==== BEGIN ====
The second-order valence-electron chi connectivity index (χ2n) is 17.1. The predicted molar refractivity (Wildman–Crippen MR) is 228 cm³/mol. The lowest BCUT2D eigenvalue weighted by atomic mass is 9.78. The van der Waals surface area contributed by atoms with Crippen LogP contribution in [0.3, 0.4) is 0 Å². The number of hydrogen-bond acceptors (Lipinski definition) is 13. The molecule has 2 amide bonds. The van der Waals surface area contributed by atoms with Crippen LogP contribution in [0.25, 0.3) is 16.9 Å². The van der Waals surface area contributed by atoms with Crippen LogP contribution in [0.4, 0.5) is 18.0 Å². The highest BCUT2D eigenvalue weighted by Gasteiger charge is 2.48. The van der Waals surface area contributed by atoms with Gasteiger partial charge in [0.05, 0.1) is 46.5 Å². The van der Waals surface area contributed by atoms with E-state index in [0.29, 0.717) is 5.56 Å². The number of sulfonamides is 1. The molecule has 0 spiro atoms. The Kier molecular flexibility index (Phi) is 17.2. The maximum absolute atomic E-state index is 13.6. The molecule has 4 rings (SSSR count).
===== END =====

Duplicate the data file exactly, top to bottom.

The second-order valence-electron chi connectivity index (χ2n) is 17.1. The predicted molar refractivity (Wildman–Crippen MR) is 228 cm³/mol. The lowest BCUT2D eigenvalue weighted by atomic mass is 9.78. The van der Waals surface area contributed by atoms with Crippen LogP contribution in [0.3, 0.4) is 0 Å². The number of hydrogen-bond acceptors (Lipinski definition) is 13. The molecule has 2 amide bonds. The van der Waals surface area contributed by atoms with Crippen LogP contribution in [0.25, 0.3) is 16.9 Å². The van der Waals surface area contributed by atoms with Crippen LogP contribution in [0.4, 0.5) is 18.0 Å². The highest BCUT2D eigenvalue weighted by Gasteiger charge is 2.48. The van der Waals surface area contributed by atoms with Gasteiger partial charge in [0.05, 0.1) is 46.5 Å². The van der Waals surface area contributed by atoms with E-state index in [0.29, 0.717) is 5.56 Å². The number of sulfonamides is 1. The molecule has 0 spiro atoms. The Kier molecular flexibility index (Phi) is 17.2. The maximum absolute atomic E-state index is 13.6. The molecule has 4 rings (SSSR count).